Hickory Hill

Hickory Hill

Let me tell you about Virginia Ann Henry Shelton:


That’s her, with Barrack Obama, in 2010. She was born in 1905 at Hickory Hill plantation in Hanover County, Virginia. Her parents were sharecroppers, and her grandparents were slaves. When she was born, black women were not even allowed to vote. She lived to meet the first African American President of the United States. Her life is a uniquely American story, and I hope to be able to write it one day.

The woman who would live to meet the president was my great-grandmother, and she was born here:

Hickory Hill Plantation, Hanover Virginia

Well… that’s not quite true. She worked the grounds of the plantation, spending much of her childhood picking fruit in the orchard (there were two orchards, one for the Wickham family and the other for colored people). So while she “lived” at Hickory Hill, she was actually born in something more resembling this:

Restored slave cabin, Hickory Hill Plantation.

When I learned that Hickory Hill had been put up for sale, I was conflicted. I didn’t think it was possible to both hate and love a piece of property with such equal passion.

The front parlor and sitting room of the restored main house.

And my emotions weren’t a simple as love/hate. I think I was also curious, and just a little afraid of the plantation. But even deeper than that, a part of me wanted to buy the home that my ancestors built for free. It seemed to me like a fitting end to the story.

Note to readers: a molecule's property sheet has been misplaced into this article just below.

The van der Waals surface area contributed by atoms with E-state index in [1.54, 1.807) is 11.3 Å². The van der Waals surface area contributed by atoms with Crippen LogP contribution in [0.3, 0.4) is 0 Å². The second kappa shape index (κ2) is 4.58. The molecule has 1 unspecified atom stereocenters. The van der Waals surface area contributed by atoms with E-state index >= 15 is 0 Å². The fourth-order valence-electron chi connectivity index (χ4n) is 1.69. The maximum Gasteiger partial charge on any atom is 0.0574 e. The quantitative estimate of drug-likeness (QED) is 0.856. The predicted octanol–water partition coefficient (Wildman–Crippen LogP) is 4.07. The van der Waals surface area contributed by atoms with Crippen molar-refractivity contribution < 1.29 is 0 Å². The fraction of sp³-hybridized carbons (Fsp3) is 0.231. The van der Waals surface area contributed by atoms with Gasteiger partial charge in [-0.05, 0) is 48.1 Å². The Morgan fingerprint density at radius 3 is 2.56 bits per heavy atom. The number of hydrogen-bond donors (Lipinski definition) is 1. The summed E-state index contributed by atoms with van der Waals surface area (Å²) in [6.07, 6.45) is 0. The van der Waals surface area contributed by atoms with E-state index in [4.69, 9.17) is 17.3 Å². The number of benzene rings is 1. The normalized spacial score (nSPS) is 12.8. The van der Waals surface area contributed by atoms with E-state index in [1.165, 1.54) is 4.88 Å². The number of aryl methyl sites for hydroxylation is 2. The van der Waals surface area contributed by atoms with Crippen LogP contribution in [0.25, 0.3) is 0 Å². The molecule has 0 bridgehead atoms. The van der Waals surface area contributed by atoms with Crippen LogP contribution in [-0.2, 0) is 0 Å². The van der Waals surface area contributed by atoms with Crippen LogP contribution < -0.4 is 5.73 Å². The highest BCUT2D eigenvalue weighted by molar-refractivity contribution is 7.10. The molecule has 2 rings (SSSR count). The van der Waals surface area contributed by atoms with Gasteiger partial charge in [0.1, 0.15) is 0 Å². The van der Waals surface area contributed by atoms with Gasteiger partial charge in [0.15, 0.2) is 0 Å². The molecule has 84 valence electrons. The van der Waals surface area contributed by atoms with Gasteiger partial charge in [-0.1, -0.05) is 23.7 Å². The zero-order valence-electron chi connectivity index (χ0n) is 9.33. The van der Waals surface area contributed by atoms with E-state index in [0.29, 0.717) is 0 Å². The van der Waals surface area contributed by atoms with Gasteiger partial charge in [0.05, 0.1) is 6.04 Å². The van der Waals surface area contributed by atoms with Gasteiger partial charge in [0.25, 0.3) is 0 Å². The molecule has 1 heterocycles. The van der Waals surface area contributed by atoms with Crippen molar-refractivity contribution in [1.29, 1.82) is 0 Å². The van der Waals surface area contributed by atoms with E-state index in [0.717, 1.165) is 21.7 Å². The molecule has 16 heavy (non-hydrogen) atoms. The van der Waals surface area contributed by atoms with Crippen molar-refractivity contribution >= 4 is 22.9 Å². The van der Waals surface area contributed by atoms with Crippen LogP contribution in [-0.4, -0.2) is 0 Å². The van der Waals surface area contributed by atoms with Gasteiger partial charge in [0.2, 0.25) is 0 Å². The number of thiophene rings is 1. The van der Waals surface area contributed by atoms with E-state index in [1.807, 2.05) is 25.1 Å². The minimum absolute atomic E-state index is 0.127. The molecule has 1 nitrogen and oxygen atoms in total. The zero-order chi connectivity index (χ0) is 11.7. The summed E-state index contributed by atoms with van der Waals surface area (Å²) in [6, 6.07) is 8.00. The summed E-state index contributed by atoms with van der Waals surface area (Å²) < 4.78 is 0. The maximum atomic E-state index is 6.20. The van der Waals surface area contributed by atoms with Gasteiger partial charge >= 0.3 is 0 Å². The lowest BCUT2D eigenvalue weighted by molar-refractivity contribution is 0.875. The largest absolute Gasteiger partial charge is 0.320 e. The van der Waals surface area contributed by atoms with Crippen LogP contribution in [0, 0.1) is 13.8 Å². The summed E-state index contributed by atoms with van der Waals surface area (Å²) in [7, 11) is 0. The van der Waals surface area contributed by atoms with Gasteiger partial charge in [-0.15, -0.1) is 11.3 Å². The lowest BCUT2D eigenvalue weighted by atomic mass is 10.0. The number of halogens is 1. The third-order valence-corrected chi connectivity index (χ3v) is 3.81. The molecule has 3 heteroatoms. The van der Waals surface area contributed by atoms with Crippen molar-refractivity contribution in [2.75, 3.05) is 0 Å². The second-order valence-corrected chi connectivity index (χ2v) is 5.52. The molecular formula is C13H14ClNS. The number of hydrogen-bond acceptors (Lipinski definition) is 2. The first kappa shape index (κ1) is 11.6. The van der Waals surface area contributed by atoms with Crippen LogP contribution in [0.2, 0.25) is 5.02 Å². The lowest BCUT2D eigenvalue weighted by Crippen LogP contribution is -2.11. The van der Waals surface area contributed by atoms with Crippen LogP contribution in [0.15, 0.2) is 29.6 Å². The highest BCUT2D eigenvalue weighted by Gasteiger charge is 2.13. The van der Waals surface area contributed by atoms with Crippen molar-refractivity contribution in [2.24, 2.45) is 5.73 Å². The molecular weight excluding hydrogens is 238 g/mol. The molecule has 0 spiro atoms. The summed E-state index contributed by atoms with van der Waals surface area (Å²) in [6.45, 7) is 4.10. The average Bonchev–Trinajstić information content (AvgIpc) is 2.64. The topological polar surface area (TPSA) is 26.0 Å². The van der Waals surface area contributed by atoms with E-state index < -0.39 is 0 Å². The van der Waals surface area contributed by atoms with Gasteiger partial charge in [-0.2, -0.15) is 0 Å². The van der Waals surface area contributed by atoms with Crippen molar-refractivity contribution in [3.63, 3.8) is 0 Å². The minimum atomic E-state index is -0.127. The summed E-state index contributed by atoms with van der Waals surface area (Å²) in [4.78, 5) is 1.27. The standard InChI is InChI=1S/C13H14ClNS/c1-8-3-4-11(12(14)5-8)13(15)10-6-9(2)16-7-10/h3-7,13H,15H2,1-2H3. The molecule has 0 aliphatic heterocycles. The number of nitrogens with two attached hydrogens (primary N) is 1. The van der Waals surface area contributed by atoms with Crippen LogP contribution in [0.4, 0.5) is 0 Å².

So that’s where I am today. I created a gofundme in hopes to buy this home, and I am dedicating this blog to my journey. Thank you so much for reading, and please consider making a contribution.


And if thy brother…

And if thy brother, a Hebrew man, or a Hebrew woman, be sold unto thee, and serve thee six years; then in the seventh year thou shalt let him go free from thee. And when thou sendest him out free from thee, thou shalt not let him go away empty: thou shalt furnish him liberally out of thy flock, and out of thy floor, and out of thy winepress: of that wherewith the LORD thy God hath blessed thee thou shalt give unto him. And thou shalt remember that thou wast a bondman in the land of Egypt, and the LORD thy God redeemed thee: therefore I command thee this thing today.

— Deuteronomy 15: 12–15

By our unpaid labor and suffering, we have earned the right to the soil, many times over and over, and now we are determined to have it.

— Anonymous, 1861